Why this is important: The statements of the FERC nominees are important in at least two interrelated respects. First, in committing not to favor any one fuel source, the prospective commissioners are steering clear of influences that desire an emphasis on climate change considerations, which should largely be the province of the EPA. Second, at least indirectly, the FERC nominees are staking out a general position opposed to fuel-source subsidies, which are particularly topical for those seeking to boost nuclear and coal-fired power generation. In both respects, this would be good news for consumers of electric power who otherwise would ultimately bear the cost of implementing policies and decisions that artificially support any particular source of fuel. --- Derrick Price Williamson
"In yet another sign of the growing challenges natural gas pipelines face at the state level, the West Virginia Department of Environmental Protection has thrown out Mountain Valley Pipeline's Section 401 water quality certification and plans to reevaluate the project's application."

Why this is important: The decision by the West Virginia Department of Environmental Protection ("WVDEP") to reverse its approval of Mountain Valley Pipeline's Section 401 water quality certification in favor of reevaluating that certification represents the second time in as many months environmental groups have successfully targeted a state's Section 401 water quality certification to derail or at least slow down regulatory approval of a major interstate pipeline project subject to the jurisdiction of the Federal Energy Regulatory Commission. We reported in our August 24, 2017 edition of Currents, Constitution Pipeline's project was at least slowed by a Second Circuit Court of Appeals decision "recognizing that the Clean Water Act effectively provides states with a veto power over local water projects that violate that state's water quality standards." Now that the WVDEP has withdrawn its Section 401 water quality certification subject to reevaluation, environmental groups will be emboldened to increase their efforts to scrutinize Section 401 water quality certification applications as a pinch point to obstruct the orderly approval of interstate pipeline projects. The proponents of any pipeline project requiring a Section 401 water quality certification (which is all of them) will be well served to give increased attention to that process, including enlisting grassroots and political support for these projects at the state regulatory level. --- Mark D. Clark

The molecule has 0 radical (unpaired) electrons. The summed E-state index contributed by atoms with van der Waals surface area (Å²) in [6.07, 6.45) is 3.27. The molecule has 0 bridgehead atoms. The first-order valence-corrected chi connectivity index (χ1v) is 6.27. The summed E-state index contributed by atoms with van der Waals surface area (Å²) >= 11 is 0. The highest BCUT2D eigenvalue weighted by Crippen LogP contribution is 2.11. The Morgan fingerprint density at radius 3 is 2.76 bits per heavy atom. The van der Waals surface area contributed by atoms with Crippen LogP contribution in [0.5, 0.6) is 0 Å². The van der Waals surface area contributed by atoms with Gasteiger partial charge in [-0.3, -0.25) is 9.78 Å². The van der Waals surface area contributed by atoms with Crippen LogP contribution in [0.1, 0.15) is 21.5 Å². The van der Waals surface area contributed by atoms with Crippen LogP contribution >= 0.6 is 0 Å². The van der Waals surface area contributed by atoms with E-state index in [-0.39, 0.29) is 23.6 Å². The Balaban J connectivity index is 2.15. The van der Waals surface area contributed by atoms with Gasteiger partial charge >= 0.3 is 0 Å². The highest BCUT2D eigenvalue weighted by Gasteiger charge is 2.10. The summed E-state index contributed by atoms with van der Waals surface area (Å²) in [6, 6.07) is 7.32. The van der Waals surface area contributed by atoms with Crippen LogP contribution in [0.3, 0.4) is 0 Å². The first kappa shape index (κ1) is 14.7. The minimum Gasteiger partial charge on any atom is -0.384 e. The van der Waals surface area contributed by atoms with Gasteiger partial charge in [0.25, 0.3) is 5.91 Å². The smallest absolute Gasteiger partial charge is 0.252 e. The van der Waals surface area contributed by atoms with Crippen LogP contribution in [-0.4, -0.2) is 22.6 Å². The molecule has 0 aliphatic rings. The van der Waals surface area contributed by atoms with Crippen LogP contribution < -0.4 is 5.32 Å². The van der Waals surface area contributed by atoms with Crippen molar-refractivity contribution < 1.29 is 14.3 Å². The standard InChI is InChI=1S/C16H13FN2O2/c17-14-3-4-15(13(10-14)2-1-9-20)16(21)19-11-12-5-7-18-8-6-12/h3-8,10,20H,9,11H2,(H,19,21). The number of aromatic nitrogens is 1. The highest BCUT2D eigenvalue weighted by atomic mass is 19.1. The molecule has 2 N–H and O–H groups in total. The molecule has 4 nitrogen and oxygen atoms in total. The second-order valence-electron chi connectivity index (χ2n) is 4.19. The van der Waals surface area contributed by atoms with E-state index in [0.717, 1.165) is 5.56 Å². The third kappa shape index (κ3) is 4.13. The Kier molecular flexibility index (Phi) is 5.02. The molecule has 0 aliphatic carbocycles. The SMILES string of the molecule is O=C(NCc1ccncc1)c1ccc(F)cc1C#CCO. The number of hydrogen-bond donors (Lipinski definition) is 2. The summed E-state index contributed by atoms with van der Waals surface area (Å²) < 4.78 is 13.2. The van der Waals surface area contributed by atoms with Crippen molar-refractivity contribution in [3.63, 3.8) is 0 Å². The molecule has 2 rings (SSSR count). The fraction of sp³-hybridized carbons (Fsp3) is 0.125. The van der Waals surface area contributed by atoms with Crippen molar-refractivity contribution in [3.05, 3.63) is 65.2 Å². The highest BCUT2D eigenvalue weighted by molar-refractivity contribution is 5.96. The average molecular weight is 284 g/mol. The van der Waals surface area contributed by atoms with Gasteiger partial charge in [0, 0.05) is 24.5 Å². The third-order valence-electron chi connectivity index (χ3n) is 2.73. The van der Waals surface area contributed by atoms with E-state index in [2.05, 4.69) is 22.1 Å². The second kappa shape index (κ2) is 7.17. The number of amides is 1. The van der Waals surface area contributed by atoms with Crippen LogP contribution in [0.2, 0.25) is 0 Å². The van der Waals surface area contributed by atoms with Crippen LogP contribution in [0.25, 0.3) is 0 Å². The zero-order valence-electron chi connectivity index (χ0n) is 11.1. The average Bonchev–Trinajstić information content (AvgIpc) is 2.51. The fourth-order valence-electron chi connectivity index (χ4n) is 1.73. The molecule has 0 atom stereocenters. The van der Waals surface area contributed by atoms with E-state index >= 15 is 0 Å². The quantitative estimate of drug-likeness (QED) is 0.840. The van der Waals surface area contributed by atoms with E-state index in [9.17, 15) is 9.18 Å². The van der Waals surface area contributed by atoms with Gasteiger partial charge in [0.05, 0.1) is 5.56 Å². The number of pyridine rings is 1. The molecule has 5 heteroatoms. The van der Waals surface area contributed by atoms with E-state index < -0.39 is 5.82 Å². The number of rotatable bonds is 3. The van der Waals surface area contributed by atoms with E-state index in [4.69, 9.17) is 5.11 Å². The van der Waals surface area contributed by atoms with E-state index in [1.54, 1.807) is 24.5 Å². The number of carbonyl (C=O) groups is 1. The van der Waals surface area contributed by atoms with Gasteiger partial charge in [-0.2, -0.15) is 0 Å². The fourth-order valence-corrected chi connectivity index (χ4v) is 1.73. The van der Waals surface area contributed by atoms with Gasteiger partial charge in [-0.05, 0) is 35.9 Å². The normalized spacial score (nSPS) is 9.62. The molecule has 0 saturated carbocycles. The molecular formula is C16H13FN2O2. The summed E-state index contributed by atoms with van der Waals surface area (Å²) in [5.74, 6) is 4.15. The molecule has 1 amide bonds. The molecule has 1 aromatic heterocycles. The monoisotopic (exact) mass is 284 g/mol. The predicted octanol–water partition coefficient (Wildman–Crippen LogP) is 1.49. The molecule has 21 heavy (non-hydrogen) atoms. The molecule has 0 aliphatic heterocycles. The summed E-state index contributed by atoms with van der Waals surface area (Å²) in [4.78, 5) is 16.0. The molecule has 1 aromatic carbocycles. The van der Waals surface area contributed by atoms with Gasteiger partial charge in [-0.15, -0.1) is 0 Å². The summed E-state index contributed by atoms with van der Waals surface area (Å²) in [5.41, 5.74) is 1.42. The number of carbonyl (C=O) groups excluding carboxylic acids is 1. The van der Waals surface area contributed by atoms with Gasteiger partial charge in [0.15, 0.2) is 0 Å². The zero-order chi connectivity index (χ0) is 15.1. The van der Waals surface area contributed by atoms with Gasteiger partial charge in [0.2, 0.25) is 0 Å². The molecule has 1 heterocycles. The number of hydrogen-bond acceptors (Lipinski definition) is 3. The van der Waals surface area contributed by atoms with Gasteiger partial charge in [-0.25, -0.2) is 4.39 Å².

Can Denver Cut Its Greenhouse-Gas Emissions by 80 Percent? It Will Take 100 Percent Renewable Energy
"Denver floated strategies for meeting its big climate change goal, including pushing Xcel Energy to supply electricity only from renewable sources before 2030. If these strategies are adopted, Denver would join Aspen, Boulder, Nederland and Pueblo among the more than 35 U.S. cities committed to using only renewable energy."